Art Industry News: Inside the Top-Secret Rooms Where Art Basel’s Most Sensitive Sales Really Go Down + Other Stories
Plus, scientists accuse Mona Lisa of fake-smiling and David Zwirner's gallery empire will expand to Europe.
Art Industry News is a daily digest of the most consequential developments coming out of the art world and art market. Here’s what you need to know this Friday, June 7.
Artist Censored by Polish Museum Speaks Out – This spring, the National Museum of Poland in Warsaw controversially removed two artworks from an exhibition: Natalia LL’s Consumer Art, which features a topless woman eating a banana, and Appearance as Lou Salomé by fellow Polish artist Katarzyna Kozyra, a video depicting a woman walking two people dressed up as dogs. The museum claims provocative works were censored due to complaints from the public, but in an interview with the Financial Times Kozyra notes that all the art removed was by female artists. “Art really shows how much freedom there is in a country,” she says. “If you are not free to do things in art, it means that you are also not free in other fields.” (Financial Times)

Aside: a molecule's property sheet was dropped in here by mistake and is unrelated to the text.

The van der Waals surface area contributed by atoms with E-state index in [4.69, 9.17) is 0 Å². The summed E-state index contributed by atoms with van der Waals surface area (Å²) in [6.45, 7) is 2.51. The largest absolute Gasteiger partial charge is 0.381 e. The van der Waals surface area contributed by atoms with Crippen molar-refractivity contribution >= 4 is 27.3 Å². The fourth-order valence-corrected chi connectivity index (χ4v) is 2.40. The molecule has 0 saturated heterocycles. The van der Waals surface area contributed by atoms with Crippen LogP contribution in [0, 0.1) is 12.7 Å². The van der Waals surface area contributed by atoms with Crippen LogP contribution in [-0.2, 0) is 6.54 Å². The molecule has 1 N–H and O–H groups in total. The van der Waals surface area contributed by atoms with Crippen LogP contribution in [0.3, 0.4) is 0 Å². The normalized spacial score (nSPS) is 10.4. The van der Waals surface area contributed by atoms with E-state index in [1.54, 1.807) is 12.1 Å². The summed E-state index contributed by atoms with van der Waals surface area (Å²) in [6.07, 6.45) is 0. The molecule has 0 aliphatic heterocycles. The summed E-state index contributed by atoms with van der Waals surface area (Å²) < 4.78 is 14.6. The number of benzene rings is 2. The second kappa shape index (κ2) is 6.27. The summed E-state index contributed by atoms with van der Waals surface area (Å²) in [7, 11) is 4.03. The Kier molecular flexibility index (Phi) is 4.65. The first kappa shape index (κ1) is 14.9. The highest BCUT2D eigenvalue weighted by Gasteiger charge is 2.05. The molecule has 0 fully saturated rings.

A Retiree Gets Harvard’s Museum to Bring Rembrandt to Him – The Harvard Art Museum in Boston has a policy of allowing any admission-paying visitor to gain special access to selected works in its collection. The initiative has hosted 4,200 appointments since 2014, but none have been as proactive at utilizing this museum-goer perk as one Joseph Westlund. The retired English literature professor visits the museum weekly to request a close, one-on-one look at museum treasures that range from ancient Chinese vases to Picassos and Rembrandts. A museum staffer says they are all “wonderfully surprised by his enthusiasm. His exploration of the collection helps us look at it in a different way.” (Boston Globe)
Inside the Ali Baba’s Caves of Art Basel – Galleries at art fairs are known to keep special treasures sequestered in the “back rooms” of their booths, but Katya Kazakina reports that those glorified closets are kiddie stuff compared to the discreet offsite chambers—hidden away in the Messeplatz, or elsewhere around the city—where collectors art Art Basel can go to view “works by some of the most coveted artists” in absolute secrecy. The fair, which will contain $4 billion in art when it opens next week, is offering dealers 12 of these clandestine wunderkammers this year, “available on a first-come-first-served basis for as much as $3,000 for a two-hour slot”; others sites, Kazakina reveals, “are sequestered at high-security warehouses in an industrial area 15 minutes away by car.” (Bloomberg)